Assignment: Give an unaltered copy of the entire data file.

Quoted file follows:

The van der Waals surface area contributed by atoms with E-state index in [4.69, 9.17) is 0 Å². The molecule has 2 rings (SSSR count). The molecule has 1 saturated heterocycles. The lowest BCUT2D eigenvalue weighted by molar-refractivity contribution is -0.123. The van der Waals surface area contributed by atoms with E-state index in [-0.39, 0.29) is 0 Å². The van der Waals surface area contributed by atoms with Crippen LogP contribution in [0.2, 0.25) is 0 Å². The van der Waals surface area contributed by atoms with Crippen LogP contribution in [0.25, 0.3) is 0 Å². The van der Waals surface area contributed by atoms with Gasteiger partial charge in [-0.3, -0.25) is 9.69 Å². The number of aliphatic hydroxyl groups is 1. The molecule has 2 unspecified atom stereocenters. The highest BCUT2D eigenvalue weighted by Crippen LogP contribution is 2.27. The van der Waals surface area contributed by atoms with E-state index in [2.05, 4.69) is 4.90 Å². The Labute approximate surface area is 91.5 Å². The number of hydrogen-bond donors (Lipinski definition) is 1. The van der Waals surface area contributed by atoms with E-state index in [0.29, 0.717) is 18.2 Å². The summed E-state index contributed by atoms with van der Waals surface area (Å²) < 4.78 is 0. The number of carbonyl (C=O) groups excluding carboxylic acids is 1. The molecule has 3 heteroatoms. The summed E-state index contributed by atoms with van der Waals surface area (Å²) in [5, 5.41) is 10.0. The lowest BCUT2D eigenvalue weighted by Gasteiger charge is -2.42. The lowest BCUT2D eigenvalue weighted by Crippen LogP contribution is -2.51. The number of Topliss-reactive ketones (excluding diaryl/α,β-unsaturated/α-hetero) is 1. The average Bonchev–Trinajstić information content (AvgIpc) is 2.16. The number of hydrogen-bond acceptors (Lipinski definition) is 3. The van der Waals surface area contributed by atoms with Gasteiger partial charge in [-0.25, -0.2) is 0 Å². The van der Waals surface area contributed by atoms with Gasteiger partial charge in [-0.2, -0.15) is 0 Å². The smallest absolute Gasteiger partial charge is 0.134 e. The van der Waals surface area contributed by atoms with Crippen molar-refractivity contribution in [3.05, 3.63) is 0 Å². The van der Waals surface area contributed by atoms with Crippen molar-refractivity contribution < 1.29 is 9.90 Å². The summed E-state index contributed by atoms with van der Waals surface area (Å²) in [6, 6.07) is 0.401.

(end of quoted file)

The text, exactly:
The van der Waals surface area contributed by atoms with E-state index in [4.69, 9.17) is 0 Å². The molecule has 2 rings (SSSR count). The molecule has 1 saturated heterocycles. The lowest BCUT2D eigenvalue weighted by molar-refractivity contribution is -0.123. The van der Waals surface area contributed by atoms with E-state index in [-0.39, 0.29) is 0 Å². The van der Waals surface area contributed by atoms with Crippen LogP contribution in [0.2, 0.25) is 0 Å². The van der Waals surface area contributed by atoms with Crippen LogP contribution in [0.25, 0.3) is 0 Å². The van der Waals surface area contributed by atoms with Gasteiger partial charge in [-0.3, -0.25) is 9.69 Å². The number of aliphatic hydroxyl groups is 1. The molecule has 2 unspecified atom stereocenters. The highest BCUT2D eigenvalue weighted by Crippen LogP contribution is 2.27. The van der Waals surface area contributed by atoms with E-state index in [2.05, 4.69) is 4.90 Å². The Labute approximate surface area is 91.5 Å². The number of hydrogen-bond donors (Lipinski definition) is 1. The van der Waals surface area contributed by atoms with E-state index in [0.29, 0.717) is 18.2 Å². The summed E-state index contributed by atoms with van der Waals surface area (Å²) < 4.78 is 0. The number of carbonyl (C=O) groups excluding carboxylic acids is 1. The molecule has 3 heteroatoms. The summed E-state index contributed by atoms with van der Waals surface area (Å²) in [5, 5.41) is 10.0. The lowest BCUT2D eigenvalue weighted by Gasteiger charge is -2.42. The lowest BCUT2D eigenvalue weighted by Crippen LogP contribution is -2.51. The number of Topliss-reactive ketones (excluding diaryl/α,β-unsaturated/α-hetero) is 1. The average Bonchev–Trinajstić information content (AvgIpc) is 2.16. The number of hydrogen-bond acceptors (Lipinski definition) is 3. The van der Waals surface area contributed by atoms with Gasteiger partial charge in [-0.25, -0.2) is 0 Å². The van der Waals surface area contributed by atoms with Gasteiger partial charge in [-0.2, -0.15) is 0 Å². The smallest absolute Gasteiger partial charge is 0.134 e. The van der Waals surface area contributed by atoms with Crippen molar-refractivity contribution in [3.05, 3.63) is 0 Å². The van der Waals surface area contributed by atoms with Crippen molar-refractivity contribution < 1.29 is 9.90 Å². The summed E-state index contributed by atoms with van der Waals surface area (Å²) in [6, 6.07) is 0.401.